Kight Witham: It seems like it would be hard to get people to view with compassion someone who’s been oppressing them.

Seide: That’s why we don’t start there. We start with the notion of self-care: How do my shoulders feel right now? How am I sleeping at night? What’s my appetite like? How are my conversations? That self-awareness is the first step. Then we ask: How do I take care of myself so I’m not so stressed out? So I’m not walking around with my shoulders at my ears because I’m so tense? Once people have tried Council, they might think: Maybe, when I go home, I can practice this with my kid and my spouse, so that I can be more present for them. And maybe at work I can really see my colleagues and appreciate them.

We cultivate this facility for compassion in a safe way, until it’s a skill that can be brought to the community. At that point people realize it’s critical not just for their own well-being, but for the well-being of generations to follow. If we don’t understand the importance of that person sitting across from us in the circle, then we’re not seeing the full picture. But we can’t begin there. We need to aspire to that. We need to earn that. Some folks don’t want to hear that this is a slow process. They want a quick fix. But it’s a complex, wicked problem. To solve it takes time and commitment. And I believe the solution arises from authentic presence and connection.

I remember reading a Sun interview with Bruce K. Alexander, who is renowned for studying addiction with an experiment called Rat Park. He showed that rats who were fed morphine in isolation became addicted, while those who could be social didn’t want the morphine. That’s so important to remember. The way we behave when we are feeling isolated and dislocated and disconnected is different from the way we behave when we have a sense of connection and community. Societal ills are exacerbated by a sense of being “siloed.”

There’s an innate human goodness that shows up when our newborn is laid on our chest, or when we see somebody in pain. Everyone has the capacity to care. And sometimes it just gets blocked. We become hardened when we’ve been hurt.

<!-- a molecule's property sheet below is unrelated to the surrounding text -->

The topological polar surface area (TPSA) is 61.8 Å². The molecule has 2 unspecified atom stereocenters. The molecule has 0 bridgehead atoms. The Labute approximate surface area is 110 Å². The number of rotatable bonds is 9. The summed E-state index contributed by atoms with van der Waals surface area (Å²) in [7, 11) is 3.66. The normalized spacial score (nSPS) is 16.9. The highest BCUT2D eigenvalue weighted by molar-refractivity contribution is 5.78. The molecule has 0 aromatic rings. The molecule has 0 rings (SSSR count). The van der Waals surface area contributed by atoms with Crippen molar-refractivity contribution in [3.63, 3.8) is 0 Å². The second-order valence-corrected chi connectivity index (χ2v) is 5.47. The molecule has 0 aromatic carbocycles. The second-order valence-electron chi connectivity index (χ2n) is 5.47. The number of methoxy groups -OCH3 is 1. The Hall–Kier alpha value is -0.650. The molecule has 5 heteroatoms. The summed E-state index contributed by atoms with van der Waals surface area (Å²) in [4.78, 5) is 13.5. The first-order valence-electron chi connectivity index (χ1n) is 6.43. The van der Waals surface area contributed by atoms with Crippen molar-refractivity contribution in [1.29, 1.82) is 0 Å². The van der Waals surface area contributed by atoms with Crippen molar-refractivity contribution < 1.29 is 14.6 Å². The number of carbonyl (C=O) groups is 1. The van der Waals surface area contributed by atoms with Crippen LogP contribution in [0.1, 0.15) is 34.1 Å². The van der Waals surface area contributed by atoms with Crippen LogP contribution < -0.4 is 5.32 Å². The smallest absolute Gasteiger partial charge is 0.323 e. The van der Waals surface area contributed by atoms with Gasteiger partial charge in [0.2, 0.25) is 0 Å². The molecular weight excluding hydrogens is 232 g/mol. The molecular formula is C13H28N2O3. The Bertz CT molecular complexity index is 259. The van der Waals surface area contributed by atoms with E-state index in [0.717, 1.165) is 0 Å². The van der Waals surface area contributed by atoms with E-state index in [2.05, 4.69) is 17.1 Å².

Kight Witham: You’ve said Council isn’t about “fixing” people. Doctors see fixing people as part of their job. Tell me about your work with health-care professionals.

Seide: The health-care system is not only dehumanizing; it’s killing folks. The suicide rate among physicians has doubled. I’ve read that more than 50 percent of doctors report being burned out, and 70 percent would not recommend a career in medicine to their children.

This is one of those problems that can’t be addressed with a top-down solution. Yes, people are navigating it, but what toll is it taking? If you’re a doctor, patients are facing life-and-death situations and looking to you for solutions. What if there is no solution, or if you are unsure? How do you handle that and keep yourself whole? How do you keep your heart open and not just become a puddle at the end of every encounter, let alone every day? We’re teaching health-care professionals to create a place where they can let go of everything they think they have to be for everyone else and attune themselves to what’s alive in them and in their relationships. They are responding to an incredibly stressful job, and they need some way to regulate that stress, to get through the day so that they don’t feel like hell and are able to sleep at night and to have a relationship with their kids and their spouse. Like cops, doctors learn to cover over stress with a steely demeanor, but that’s not a healthy situation. They need a safe place to work on this.

Kight Witham: We’ve talked a lot about your work with prisoners. I can imagine somebody in prison reading this and wanting to practice in a prison setting, without any training, without a program from outside. What would you tell that person?

Seide: Anybody who is reading the words that you and I are speaking now and who feels these words resonate is already moving toward the circle. I hope there will be increasing support for these programs in prisons. But opportunities to practice in person may well be limited by our circumstances. Those who sit in AdSeg and have one hour a day of pacing around a small space can’t come together with their peers, or anyone. Others may not have a group to go to, but there are many opportunities to be present with every moment, to speak in a way that’s alive, to listen beyond what we think we’re hearing, to see beyond the person we think is in front of us.

When cell-mates turn away from a conversation that is transactional or competitive and toward an intention to create a deeper understanding, the spark of Council is alive. When incarcerated folks are visited by families, and the interaction shifts to take in the big picture, whether they sit in an actual circle or not, that can be Council.

Amazingly, as a result of the current pandemic, we’ve seen the emergence of effective virtual gatherings in our community programs. We’re offering “Social Connection Councils” online to essential workers, like doctors and nurses, as well as to the general public, and I’m surprised it’s been so powerful and effective. That moment of feeling truly seen, if only on a screen, is nourishing.

Of course, we’ll be back to gathering in person at some point. Hopefully there will be more opportunities for folks to practice in groups, with a bunch of chairs in a circle and a space at the center and a little peace and quiet. We are restored by connecting with one another, by showing up and sharing our stories. Whether it happens in a circle with a talking piece or not, it’s a deep longing we’ve all felt: to listen and to be heard.